Israeli Prime Minister Benjamin Netanyahu said on a visit to Germany on Thursday that one lesson Israel drew from the Holocaust was that threats to its existence could not go unchallenged and must be "nipped in the bud".
German journalists handed the Israeli leader, in Berlin for talks with Chancellor Angela Merkel, a portfolio of 29 plans from the Auschwitz death camp discovered last year.
With his wife Sara at his side, Netanyahu said her father's family had been nearly wiped out by Nazis in World War Two, Reuters informs.
"There is not much time" to halt Tehran's nuclear ambitions, Netanyahu told reporters.
"I think the most important thing that can be put in place is what the US Secretary of State Hillary Clinton called crippling sanctions. It is possible to put real pressure, real economic pressure, on this regime if the major powers of the world unite," AFP reports.
Merkel called for a “substantial change” in Israel’s Jewish settlement policy in the West Bank. While saying the details are complex, she insisted that settlements must not hamper progress toward the creation of a Palestinian state.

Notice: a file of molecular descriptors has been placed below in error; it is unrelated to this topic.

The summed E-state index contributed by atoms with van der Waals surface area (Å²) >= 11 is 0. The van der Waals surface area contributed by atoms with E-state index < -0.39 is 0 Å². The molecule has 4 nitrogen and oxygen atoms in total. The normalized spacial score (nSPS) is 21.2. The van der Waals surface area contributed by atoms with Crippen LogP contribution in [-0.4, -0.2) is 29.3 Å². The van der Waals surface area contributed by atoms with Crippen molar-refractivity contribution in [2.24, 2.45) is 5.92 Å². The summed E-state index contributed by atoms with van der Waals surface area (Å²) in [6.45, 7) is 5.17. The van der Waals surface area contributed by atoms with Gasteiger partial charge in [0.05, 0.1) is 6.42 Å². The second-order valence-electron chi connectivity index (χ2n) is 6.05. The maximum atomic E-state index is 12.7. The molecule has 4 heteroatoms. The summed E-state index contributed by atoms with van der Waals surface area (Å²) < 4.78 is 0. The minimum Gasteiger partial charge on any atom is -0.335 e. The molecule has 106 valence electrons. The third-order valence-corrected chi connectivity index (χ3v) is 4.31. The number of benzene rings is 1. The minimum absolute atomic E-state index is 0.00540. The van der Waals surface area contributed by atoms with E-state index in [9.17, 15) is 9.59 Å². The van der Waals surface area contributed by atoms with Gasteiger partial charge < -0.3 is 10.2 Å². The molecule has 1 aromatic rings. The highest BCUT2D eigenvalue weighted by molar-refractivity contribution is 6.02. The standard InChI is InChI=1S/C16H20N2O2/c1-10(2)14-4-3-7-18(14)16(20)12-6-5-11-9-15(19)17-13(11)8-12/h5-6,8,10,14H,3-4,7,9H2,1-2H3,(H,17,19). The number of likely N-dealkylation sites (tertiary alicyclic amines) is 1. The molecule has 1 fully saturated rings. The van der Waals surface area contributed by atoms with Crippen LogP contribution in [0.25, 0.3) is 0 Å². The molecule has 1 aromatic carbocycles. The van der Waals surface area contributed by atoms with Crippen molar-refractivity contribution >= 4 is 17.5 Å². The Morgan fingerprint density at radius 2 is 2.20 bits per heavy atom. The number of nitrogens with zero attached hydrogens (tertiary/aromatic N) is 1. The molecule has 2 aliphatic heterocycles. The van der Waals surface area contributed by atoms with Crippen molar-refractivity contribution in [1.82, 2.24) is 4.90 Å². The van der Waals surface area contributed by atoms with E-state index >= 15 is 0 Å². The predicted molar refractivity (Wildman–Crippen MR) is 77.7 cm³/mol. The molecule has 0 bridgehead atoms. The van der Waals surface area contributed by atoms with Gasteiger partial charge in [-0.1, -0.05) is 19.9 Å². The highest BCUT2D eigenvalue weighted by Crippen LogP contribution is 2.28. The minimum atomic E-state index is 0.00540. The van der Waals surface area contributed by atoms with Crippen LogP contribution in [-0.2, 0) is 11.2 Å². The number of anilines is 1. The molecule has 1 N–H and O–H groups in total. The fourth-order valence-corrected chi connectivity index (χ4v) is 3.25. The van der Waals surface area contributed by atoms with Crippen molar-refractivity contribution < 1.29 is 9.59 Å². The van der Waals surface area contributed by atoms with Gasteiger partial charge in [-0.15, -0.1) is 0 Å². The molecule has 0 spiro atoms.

She said it’s “crucial” to use a window that’s open until the fall, saying time is running out to reach an Israeli- Palestinian agreement. Both sides are at a “decisive” moment, she said.
The Palestinians “also need to make contributions,” Merkel said, without elaborating, Bloomberg reports.
How is Russia going to respond? Last time, an attack of this scale on the Crimean Bridge led to the beginning of the destruction of the Ukrainian energy system